California School of Podiatric Medicine
Minimal Technical Standards and Requirements for Admission and Matriculation
The California School of Podiatric Medicine within Samuel Merritt University reaffirms the established policy of the institution to conduct its educational program without discrimination by reason of race, religion, color, sex, age, sexual orientation, national origin, ethnic group identification, handicap or disability. In accordance with this policy, physically challenged students who otherwise meet the admissions qualifications are not precluded from consideration for admission, matriculation and continuation at the University.
The University has successfully worked with a number of students who needed accommodations because of a disability. Therefore, any student who believes that they may require accommodations or other assistance in the educational program because of a handicap or disability is encouraged to contact Diane Hansen, Coordinator of Academic and Disabled Student Support Services, for assistance.
Every applicant who seeks admission to CSPM is expected to possess those intellectual, ethical, physical and emotional capabilities required to undertake the full curriculum and to achieve the levels of competence required by the faculty. Once enrolled at CSPM, each candidate for the DPM degree must be able to consistently, quickly and accurately integrate all information received, perform in a reasonably independent manner, and must have the ability to learn, integrate, analyze and synthesize applicable data. When requested by a student who is physically challenged, the University will make every effort to provide reasonable accommodations. However, in doing so, CSPM must maintain the integrity of its curriculum and preserve those elements deemed essential to the acquisition of general knowledge in all areas of the basic medical sciences, clinical sciences, and to the demonstration of the basic skills requisite for the practice of podiatric medicine.
Therefore, in order to complete the podiatric medical curriculum the California School of Podiatric Medicine expects each student to meet certain minimal technical standards and requirements as follows:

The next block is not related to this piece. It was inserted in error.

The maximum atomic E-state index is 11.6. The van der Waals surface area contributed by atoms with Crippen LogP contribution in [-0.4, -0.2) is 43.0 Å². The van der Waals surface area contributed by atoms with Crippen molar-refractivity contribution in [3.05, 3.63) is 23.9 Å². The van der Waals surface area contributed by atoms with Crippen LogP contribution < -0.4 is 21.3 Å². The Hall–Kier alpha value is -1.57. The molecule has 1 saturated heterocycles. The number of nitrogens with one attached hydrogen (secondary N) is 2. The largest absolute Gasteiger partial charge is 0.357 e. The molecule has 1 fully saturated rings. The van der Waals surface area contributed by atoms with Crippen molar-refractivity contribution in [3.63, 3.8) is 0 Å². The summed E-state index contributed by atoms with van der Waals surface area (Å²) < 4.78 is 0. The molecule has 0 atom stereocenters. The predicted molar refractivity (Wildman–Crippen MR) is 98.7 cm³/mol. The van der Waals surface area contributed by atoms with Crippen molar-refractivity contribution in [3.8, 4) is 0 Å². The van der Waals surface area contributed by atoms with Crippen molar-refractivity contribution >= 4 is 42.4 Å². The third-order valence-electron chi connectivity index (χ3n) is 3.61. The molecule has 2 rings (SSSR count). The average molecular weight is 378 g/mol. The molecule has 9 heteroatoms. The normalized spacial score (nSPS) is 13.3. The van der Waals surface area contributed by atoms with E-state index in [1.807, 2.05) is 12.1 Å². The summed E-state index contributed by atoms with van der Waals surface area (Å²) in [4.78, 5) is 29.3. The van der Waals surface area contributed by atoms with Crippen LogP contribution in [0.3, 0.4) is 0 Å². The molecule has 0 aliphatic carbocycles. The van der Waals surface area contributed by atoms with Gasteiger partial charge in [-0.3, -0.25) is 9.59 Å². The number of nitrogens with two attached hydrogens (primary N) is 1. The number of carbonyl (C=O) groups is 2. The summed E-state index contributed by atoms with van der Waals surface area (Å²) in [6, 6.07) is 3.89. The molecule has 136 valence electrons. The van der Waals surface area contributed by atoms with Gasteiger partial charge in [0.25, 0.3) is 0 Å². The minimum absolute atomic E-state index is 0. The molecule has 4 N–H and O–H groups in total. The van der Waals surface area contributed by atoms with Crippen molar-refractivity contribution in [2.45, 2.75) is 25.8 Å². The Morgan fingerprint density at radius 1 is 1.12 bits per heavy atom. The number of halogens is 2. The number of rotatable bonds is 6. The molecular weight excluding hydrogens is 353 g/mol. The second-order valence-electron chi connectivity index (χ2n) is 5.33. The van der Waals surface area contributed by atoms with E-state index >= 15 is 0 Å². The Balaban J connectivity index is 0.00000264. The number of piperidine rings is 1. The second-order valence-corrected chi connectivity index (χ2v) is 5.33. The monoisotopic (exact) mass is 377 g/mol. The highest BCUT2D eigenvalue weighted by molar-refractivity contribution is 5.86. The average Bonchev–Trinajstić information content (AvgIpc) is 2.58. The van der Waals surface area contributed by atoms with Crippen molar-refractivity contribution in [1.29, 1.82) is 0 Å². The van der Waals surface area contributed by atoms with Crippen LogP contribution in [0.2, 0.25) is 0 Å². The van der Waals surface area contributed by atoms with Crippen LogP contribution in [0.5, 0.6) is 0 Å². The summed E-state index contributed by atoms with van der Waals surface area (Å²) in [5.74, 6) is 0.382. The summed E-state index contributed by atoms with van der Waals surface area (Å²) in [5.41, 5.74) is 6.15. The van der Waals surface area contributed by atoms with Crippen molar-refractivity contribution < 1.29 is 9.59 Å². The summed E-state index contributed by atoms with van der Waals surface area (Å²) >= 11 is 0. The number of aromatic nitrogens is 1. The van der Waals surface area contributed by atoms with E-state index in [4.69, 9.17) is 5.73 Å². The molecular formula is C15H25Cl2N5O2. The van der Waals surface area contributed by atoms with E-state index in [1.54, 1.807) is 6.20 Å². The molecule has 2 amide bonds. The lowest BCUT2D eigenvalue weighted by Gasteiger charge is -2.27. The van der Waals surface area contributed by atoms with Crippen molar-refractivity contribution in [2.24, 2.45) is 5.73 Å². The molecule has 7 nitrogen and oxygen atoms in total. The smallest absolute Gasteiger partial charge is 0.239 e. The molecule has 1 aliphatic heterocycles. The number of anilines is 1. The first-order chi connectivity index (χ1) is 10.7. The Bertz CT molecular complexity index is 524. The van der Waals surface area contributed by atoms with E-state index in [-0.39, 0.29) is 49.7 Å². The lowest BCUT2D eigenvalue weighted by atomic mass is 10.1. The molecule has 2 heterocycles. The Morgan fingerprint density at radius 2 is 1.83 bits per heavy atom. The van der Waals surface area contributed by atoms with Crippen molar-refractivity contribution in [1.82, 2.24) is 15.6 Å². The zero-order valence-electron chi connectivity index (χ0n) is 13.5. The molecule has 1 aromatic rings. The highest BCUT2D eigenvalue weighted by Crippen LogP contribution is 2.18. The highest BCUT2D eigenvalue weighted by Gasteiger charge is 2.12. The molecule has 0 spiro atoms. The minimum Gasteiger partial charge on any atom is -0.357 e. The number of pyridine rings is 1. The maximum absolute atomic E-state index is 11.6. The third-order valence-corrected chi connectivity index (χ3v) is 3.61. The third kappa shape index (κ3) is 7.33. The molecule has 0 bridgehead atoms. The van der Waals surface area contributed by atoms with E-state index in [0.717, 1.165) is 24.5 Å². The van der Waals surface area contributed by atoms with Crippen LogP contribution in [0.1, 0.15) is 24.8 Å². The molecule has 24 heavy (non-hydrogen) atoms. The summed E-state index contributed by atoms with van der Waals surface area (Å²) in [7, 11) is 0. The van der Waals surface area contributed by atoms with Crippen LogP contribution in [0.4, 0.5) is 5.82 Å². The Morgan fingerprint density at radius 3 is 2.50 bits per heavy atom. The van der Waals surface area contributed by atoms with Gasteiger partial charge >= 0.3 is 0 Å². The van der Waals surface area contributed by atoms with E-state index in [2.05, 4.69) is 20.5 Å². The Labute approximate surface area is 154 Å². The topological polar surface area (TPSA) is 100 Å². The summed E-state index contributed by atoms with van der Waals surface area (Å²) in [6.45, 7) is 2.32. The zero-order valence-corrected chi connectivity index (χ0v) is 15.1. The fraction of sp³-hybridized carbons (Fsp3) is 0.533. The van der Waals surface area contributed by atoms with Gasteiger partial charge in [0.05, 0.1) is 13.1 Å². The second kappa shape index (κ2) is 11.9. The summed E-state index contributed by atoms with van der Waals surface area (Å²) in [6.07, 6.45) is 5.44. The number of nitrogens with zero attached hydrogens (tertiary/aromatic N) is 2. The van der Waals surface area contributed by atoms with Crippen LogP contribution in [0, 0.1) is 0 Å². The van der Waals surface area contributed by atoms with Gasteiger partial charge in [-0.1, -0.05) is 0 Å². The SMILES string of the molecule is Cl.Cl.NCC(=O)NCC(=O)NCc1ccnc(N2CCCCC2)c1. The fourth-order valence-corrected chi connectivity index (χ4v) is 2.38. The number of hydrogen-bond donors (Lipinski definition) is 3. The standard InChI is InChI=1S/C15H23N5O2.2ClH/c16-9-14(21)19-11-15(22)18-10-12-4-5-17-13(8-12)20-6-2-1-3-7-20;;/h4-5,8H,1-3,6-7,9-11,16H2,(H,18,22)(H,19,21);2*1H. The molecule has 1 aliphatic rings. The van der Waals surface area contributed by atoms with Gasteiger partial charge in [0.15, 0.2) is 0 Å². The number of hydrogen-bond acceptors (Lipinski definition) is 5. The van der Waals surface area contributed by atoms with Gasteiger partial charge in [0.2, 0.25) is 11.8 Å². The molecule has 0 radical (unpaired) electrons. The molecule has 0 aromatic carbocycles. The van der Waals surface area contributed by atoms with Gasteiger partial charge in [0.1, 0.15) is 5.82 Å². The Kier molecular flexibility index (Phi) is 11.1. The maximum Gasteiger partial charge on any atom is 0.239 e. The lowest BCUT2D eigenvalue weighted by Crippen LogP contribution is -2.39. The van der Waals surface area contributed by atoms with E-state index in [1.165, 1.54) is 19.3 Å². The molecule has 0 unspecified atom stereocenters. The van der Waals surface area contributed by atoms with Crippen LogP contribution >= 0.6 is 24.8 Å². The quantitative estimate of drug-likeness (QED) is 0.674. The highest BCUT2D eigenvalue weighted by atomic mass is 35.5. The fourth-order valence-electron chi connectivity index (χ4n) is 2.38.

1. Observation: Candidates and students must have sufficient vision to be able to observe demonstrations, experiments and laboratory exercises in the basic medical sciences, including computer assisted instruction. They must be able to view images via a microscope and to observe a patient accurately at a distance and close at hand.
2. Communication: Candidates and students should be able to speak, hear and observe in order to effectively be involved in the didactic learning process in the basic medical sciences and clinical science courses. Candidates and students must be able to elicit information, examine patients, describe changes in mood, activity and posture, perceive nonverbal communications, and be able to communicate effectively and sensitively with patients. Communication includes not only speech but also reading and writing. Therefore, they must also be able to communicate effectively and efficiently in oral and written form in order to be adequately evaluated in all courses and clinical rotation assignments.
3. Motor: Students must be able to perform maneuvers necessary to do a proper physical examination and to perform fine motor skill tasks with proficient use of instruments such as scissors, clamps, scalpel or drill. Candidates and students should possess sufficient motor function to execute the necessary movements to participate in the laboratory portion of the basic science courses, and to execute movements reasonably required to provide general care and emergency treatment to patients. Examples of emergency treatment reasonably required of physicians are cardiopulmonary resuscitation, administration of intravenous medication, the application of pressure to stop bleeding, the opening of obstructed airways and the suturing of simple wounds. Such actions require coordination of both gross and fine muscular movements, equilibrium and functional use of the senses of touch and vision.